Uttarakhand: Fighting pandemic without 21.8% of sanctioned capacity of doctors
Dehradun: At the time when the battle against the COVID-19 pandemic has intensified, the Uttarakhand government is falling short of the doctors as against the total sanctioned strength of 2735 doctors only 2139 doctors—21.8 percent short — are working at the state-owned hospitals across the thirteen districts.
According to the state government records, Uttarakhand has over 51991 COVID-19 positive cases and recorded 669 deaths and a doubling rate of 50.67 days. In a response to an RTI filed by a Dehradun based social activist, Rakesh Bhartwal, the state government has given district-wise details of the number of doctors and their vacancies.
As per the state government's tabulated data dated 14 September, a copy with the Millennium Post, the Pauri Garhwal district which has 359 sanctioned strength of doctors and has a shortage of 103 doctors, followed by the Nainital district which has 332 strength of doctors and has a shortage of 98 doctors.
Not surprisingly, Dehradun has a sanctioned strength of 292 doctors and a shortage of only 5 doctors. The Almora district which is termed as the cultural capital of Uttarakhand has a total sanctioned strength of 286 but has a shortage of 68 doctors. Tehri district has a shortage of 30 doctors even as the district has a total of 229 sanctioned strength of doctors. The holy city Haridwar which is going to play host to Kumbh next year has a total of 214 doctors and has a shortage of 51 doctors.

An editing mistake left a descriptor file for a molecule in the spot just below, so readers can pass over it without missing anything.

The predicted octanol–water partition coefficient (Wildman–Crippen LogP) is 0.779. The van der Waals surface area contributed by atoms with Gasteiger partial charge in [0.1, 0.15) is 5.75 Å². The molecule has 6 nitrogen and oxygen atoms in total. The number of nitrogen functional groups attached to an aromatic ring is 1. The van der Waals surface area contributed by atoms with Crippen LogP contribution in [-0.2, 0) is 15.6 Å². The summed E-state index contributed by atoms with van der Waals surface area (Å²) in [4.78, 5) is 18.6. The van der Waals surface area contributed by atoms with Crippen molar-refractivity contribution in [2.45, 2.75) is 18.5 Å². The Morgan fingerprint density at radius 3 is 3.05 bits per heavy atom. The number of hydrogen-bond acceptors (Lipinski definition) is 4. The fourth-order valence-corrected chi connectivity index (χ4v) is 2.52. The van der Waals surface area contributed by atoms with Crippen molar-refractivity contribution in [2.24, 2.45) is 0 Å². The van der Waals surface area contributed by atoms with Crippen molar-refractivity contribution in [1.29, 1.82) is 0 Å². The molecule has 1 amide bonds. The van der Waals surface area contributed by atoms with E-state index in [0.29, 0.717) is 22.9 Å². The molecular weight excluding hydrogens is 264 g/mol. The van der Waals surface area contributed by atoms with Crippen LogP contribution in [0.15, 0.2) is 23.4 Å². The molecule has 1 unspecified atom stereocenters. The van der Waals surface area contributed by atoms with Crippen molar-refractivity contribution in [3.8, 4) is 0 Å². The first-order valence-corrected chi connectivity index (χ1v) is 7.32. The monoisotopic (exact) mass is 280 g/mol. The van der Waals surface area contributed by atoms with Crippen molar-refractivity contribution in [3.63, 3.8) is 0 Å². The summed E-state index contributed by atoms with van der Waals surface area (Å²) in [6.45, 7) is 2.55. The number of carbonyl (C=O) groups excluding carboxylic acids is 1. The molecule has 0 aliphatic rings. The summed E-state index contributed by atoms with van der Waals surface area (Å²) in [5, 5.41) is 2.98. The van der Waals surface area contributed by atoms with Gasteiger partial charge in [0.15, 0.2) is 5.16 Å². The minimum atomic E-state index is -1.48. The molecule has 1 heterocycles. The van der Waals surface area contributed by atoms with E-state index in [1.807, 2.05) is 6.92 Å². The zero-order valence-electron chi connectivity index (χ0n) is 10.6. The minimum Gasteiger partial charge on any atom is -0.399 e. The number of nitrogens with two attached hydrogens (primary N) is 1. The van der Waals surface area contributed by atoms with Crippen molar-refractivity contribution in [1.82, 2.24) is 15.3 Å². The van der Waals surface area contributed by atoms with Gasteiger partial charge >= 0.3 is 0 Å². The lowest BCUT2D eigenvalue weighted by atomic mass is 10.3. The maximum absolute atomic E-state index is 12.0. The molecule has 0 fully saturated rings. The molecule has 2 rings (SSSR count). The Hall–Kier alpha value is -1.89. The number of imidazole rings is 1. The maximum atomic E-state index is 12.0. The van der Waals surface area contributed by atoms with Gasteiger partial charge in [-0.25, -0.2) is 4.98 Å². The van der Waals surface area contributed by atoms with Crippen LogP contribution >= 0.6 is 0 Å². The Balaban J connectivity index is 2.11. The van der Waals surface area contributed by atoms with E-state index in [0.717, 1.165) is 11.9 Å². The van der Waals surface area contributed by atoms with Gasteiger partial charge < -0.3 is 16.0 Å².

The Uttarkashi district has 121 doctors and falls short of only 4. The Rudraprayag district which has revered the Kedarnath shrine, has 80 doctors and still needs 22 doctors to reach total sanctioned strength. The RTI reply also reveals that 93 doctors are habitually absent from the government duties.
The social worker Bhartwal said, "The RTI reply is very disturbing that the state is short of 21 percent of the actual strength of doctors in these difficult times of the COVID-19 pandemic which is taking a huge toll everywhere. By bringing these details in public domain my intention was to highlight this problem."